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Eric Clapton: Life in 12 Bars (2017)

TV-MA | | Documentary | 24 November 2017 (USA)
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A look at the life and work of guitarist Eric Clapton, told by those who have known him best, including BB King, Jimi Hendrix, and George Harrison.

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A look at the life and work of guitarist Eric Clapton, told by those who have known him best, including BB King, Jimi Hendrix, and George Harrison.

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Genius Amplified

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Documentary

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24 November 2017 (USA)  »

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Eric Clapton  »

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Ahmet Ertegun's name on captions is misspelled throughout the film. See more »

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Interview clip identified as Paul McCartney's voice was actually George Harrison's. See more »

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User Reviews

Eric Clapton - The Man or the Genius?
1 March 2018 | by See all my reviews

I guess there are a lot of ways one can look at this documentary. It was indeed an excellent overview of one of the most gifted musicians of our generation. There is no doubt that Eric Clapton is a music legend, and in all fairness, he doesn't try to hide his shortcomings as a human being. But maybe, there in lies the problem. Some things are better left unsaid. This documentary gives us an excellent background to the man behind the music and it deals honestly with his life and his career. Despite there being no mention of his work with Delaney and Bonnie Bramlett, who greatly influenced his direction after leaving Blind Faith, I guess I can accept that, although Bonnie Bramlett I'm sure feels slighted. So might quite a few others

The problem is him. This documentary wants us to feel sympathy for him and somehow, I can't. Yes, he grew up being rejected by his real mother who he only met twice, and never really knew. That might explain some of his shortcomings, but it in no way all of them. Truth be told, he has always been very vain, and has never taken full responsibility for his own actions except by way of past reflection. and for me, that's not enough.

Clapton left his original band- the Yardbirds without notice. Jeff Beck mentioned in a interview he had a reputation of being conceited. Frankly, a Narcissist. He later abandoned the band "Blind Faith" much like the Yardbirds without even a phone call to Steve Winwood, much to the latters surprise. He then stole Delaney and Bonnie's band members away from them in secret. Then, a married women away from his best friend, only to abuse her later resulting from his battles with Alcohol. His negligence years later led to an accident in which his 5 year old son died, having fallen out of a window, evidently unsupervised by his girlfriend- and although he had some periods late in life of showing good will towards others with some benefit concerts, somehow, I can't feel sympathy for him as a man. Yet, I am supposed to pity him. Even his die hard fans who adored him and helped make him rich were not spared either. I Was at that concert in Pittsburgh and the movie depicts just a glimpse of what happened. It was ugly.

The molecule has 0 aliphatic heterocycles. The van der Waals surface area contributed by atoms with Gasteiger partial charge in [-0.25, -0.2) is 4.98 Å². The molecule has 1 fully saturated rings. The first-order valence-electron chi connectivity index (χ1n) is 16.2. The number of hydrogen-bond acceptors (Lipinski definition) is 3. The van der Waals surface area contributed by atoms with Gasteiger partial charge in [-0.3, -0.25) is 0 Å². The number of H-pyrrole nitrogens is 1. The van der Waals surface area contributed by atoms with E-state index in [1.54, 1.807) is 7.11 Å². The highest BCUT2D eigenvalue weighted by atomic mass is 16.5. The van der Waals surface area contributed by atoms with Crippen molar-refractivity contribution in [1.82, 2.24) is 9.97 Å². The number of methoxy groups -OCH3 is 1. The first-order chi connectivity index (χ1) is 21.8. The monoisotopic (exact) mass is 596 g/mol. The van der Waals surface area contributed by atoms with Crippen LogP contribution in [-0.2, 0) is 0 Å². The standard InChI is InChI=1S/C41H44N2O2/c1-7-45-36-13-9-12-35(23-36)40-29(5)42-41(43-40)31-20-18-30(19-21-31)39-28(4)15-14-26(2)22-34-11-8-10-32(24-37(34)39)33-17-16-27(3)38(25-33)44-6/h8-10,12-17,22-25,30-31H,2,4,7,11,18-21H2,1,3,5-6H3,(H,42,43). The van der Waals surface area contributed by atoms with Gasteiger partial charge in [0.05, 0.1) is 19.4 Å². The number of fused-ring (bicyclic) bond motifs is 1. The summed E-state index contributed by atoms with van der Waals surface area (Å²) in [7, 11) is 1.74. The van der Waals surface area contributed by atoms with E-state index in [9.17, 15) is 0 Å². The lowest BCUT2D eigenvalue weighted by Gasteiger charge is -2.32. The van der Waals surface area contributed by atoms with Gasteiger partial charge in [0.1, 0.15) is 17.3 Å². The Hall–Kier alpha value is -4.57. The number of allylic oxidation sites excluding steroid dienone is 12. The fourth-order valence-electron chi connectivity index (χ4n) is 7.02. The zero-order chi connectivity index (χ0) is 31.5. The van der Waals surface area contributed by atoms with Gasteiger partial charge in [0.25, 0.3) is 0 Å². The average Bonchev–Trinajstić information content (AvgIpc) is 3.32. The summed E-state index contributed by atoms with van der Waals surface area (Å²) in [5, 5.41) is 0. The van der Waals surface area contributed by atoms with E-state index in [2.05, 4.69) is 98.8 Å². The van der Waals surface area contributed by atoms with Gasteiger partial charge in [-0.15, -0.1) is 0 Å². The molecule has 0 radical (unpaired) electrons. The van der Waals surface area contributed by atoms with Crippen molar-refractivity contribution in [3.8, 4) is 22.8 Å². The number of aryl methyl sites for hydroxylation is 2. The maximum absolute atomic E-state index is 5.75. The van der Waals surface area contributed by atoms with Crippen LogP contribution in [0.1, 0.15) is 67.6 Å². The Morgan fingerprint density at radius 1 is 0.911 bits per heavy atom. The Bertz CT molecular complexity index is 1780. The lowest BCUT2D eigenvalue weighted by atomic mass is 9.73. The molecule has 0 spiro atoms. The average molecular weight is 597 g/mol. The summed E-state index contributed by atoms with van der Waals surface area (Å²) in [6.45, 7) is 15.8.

What really bothered me though was his failure to give credit to those who loved him and even saved him from further self destruction. Peter Townsend helped dragged him out of his drug addiction and got him back onstage to help restart his career. Procol Harum's Gary Brooker befriended him and got him to help kick his alcoholism by sharing his passion for fishing. Many people helped him thru his down times and yet were never once mentioned or given credit for any of the help and support along the way. For a documentary of such length, there was surely enough time. Instead, it was all self pity for things he should have taken responsibility for yet didn't. Sometimes a sorry or token regret is just not enough.

The documentary was long, detailed, and above all honest, and I give him credit for that. But it also suffered from extreme self indulgence. He always has been a hero of mine. I'm not so sure anymore. There is a big difference between living the blues and playing it. HIS Blues were his own creation- unlike the Blues masters who were dealt a TRULY bad hand in life and had to express their feeling in art.


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